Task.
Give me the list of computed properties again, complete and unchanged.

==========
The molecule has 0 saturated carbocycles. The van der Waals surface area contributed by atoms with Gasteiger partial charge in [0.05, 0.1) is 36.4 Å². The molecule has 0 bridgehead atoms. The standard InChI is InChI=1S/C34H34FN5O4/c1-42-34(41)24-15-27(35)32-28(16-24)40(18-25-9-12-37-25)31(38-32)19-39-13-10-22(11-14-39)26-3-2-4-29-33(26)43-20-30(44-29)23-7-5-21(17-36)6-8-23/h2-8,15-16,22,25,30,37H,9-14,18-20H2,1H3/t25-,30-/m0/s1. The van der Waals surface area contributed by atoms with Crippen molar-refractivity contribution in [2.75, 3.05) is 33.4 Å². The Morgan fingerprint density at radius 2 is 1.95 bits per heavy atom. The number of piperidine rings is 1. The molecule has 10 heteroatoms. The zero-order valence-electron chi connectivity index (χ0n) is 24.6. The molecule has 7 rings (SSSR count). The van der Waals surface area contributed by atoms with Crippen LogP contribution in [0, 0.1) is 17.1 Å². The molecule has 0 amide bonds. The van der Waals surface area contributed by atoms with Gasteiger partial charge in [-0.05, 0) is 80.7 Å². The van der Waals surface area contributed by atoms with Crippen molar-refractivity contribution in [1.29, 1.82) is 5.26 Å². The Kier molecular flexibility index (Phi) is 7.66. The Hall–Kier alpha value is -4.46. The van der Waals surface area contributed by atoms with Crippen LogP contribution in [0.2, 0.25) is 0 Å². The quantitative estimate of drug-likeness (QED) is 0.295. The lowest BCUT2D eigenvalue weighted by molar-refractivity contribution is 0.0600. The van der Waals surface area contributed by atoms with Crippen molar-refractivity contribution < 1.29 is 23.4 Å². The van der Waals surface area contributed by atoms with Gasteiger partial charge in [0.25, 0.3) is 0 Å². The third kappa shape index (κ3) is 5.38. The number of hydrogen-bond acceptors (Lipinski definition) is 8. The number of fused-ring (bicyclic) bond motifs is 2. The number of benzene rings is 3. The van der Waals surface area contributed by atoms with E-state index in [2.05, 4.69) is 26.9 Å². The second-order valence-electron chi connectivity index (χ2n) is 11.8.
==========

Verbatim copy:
The molecule has 0 saturated carbocycles. The van der Waals surface area contributed by atoms with Gasteiger partial charge in [0.05, 0.1) is 36.4 Å². The molecule has 0 bridgehead atoms. The standard InChI is InChI=1S/C34H34FN5O4/c1-42-34(41)24-15-27(35)32-28(16-24)40(18-25-9-12-37-25)31(38-32)19-39-13-10-22(11-14-39)26-3-2-4-29-33(26)43-20-30(44-29)23-7-5-21(17-36)6-8-23/h2-8,15-16,22,25,30,37H,9-14,18-20H2,1H3/t25-,30-/m0/s1. The van der Waals surface area contributed by atoms with Crippen molar-refractivity contribution in [2.75, 3.05) is 33.4 Å². The Morgan fingerprint density at radius 2 is 1.95 bits per heavy atom. The number of piperidine rings is 1. The molecule has 10 heteroatoms. The zero-order valence-electron chi connectivity index (χ0n) is 24.6. The molecule has 7 rings (SSSR count). The van der Waals surface area contributed by atoms with Crippen LogP contribution in [0, 0.1) is 17.1 Å². The molecule has 0 amide bonds. The van der Waals surface area contributed by atoms with Gasteiger partial charge in [-0.05, 0) is 80.7 Å². The van der Waals surface area contributed by atoms with Crippen molar-refractivity contribution in [1.29, 1.82) is 5.26 Å². The Kier molecular flexibility index (Phi) is 7.66. The Hall–Kier alpha value is -4.46. The van der Waals surface area contributed by atoms with Crippen LogP contribution in [0.2, 0.25) is 0 Å². The quantitative estimate of drug-likeness (QED) is 0.295. The lowest BCUT2D eigenvalue weighted by molar-refractivity contribution is 0.0600. The van der Waals surface area contributed by atoms with Crippen molar-refractivity contribution < 1.29 is 23.4 Å². The van der Waals surface area contributed by atoms with Gasteiger partial charge in [0.25, 0.3) is 0 Å². The third kappa shape index (κ3) is 5.38. The number of hydrogen-bond acceptors (Lipinski definition) is 8. The number of fused-ring (bicyclic) bond motifs is 2. The number of benzene rings is 3. The van der Waals surface area contributed by atoms with E-state index in [2.05, 4.69) is 26.9 Å². The second-order valence-electron chi connectivity index (χ2n) is 11.8.